From: The Adverts 250 Project on 24 Feb 2017


GUEST CURATOR: Shannon Holleran What was advertised in a colonial American newspaper 250 years ago today? New-Hampshire Gazette (February 20, 1767).“Choice Indigo.” I chose this advertisement because I didn’t know what indigo was or...
From: The Adverts 250 Project on 20 Feb 2017

October 26

GUEST CURATOR: Megan Watts What was advertised in a colonial American newspaper 250 years ago this week? Providence Gazette (October 25, 1766).“Choice French Indigo.” This advertisement only contained three items: “Choice French Indigo,...
From: The Adverts 250 Project on 26 Oct 2016

Bree’s Blue: To Dye With Indigo

If you can only have one Outlander Adventure… make it dying with indigo. Bree made herself a blue wool dress, using indigo to dye the wool.  Which made me wonder.. what color was Bree’s dress? That’s simple, indigo blue, right?...

Inspired by Eliza Pinckney's Indigo: Madame Magar’s Studio

I recently had the opportunity to visit Charleston and the Charleston Museum for their launch of the “Pinckney Project.” The “Project” is an initiative dedicated to raising funds to conserve one of Eliza Lucas Pinckney’s...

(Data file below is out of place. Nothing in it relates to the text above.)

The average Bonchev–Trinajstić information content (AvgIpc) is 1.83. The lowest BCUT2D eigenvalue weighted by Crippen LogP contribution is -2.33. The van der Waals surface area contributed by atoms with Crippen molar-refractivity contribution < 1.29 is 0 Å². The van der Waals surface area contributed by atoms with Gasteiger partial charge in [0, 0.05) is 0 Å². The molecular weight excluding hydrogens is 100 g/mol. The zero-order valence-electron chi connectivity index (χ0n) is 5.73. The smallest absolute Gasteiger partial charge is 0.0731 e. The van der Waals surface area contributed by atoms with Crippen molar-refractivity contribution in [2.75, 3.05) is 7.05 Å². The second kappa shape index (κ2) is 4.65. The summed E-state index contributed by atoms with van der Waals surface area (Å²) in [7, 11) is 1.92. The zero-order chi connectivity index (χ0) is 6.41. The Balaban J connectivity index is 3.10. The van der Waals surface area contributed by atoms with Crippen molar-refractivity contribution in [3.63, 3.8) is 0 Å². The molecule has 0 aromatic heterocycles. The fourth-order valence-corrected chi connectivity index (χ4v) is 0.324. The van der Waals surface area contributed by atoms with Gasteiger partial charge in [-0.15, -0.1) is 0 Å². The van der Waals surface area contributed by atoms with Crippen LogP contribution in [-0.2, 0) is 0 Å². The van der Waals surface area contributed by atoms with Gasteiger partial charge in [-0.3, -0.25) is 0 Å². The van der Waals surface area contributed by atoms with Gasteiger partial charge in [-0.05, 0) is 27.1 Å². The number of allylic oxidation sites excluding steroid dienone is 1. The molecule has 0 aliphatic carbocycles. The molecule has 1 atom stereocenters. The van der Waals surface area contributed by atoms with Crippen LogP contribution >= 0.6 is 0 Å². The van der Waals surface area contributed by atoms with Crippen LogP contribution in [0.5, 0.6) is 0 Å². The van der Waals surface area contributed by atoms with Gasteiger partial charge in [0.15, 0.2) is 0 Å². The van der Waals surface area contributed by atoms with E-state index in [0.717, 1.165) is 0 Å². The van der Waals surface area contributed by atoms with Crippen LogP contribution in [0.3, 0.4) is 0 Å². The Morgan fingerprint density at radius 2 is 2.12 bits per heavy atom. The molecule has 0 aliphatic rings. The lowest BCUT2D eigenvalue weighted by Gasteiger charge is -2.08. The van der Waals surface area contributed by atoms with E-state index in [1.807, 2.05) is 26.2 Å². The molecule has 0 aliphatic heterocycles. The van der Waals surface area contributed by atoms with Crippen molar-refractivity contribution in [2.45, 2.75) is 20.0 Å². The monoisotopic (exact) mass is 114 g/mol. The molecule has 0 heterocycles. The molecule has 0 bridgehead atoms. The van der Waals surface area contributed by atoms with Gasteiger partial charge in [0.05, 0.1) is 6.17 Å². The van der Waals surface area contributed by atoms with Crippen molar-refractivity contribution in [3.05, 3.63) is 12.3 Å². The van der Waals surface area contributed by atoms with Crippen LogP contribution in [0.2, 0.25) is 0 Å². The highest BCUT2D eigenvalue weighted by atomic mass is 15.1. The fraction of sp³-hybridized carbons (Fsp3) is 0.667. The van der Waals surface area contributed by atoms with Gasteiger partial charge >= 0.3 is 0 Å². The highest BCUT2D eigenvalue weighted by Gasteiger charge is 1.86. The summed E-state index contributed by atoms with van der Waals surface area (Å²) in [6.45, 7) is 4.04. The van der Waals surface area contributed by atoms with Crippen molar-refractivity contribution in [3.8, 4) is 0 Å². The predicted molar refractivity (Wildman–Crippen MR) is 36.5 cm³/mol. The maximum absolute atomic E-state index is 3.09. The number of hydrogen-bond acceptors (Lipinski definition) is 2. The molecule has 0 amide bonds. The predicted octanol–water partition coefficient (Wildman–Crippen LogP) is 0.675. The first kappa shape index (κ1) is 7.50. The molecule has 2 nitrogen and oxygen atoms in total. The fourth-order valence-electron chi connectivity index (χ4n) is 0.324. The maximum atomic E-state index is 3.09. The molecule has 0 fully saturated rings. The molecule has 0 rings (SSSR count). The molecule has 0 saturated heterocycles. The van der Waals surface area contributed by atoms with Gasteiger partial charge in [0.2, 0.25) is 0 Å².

From: SilkDamask on 16 May 2015

Notes on Post Tags Search

By default, this searches for any categories containing your search term: eg, Tudor will also find Tudors, Tudor History, etc. Check the 'exact' box to restrict searching to categories exactly matching your search. All searches are case-insensitive.

This is a search for tags/categories assigned to blog posts by their authors. The terminology used for post tags varies across different blog platforms, but WordPress tags and categories, Blogspot labels, and Tumblr tags are all included.

This search feature has a number of purposes:

1. to give site users improved access to the content EMC has been aggregating since August 2012, so they can look for bloggers posting on topics they're interested in, explore what's happening in the early modern blogosphere, and so on.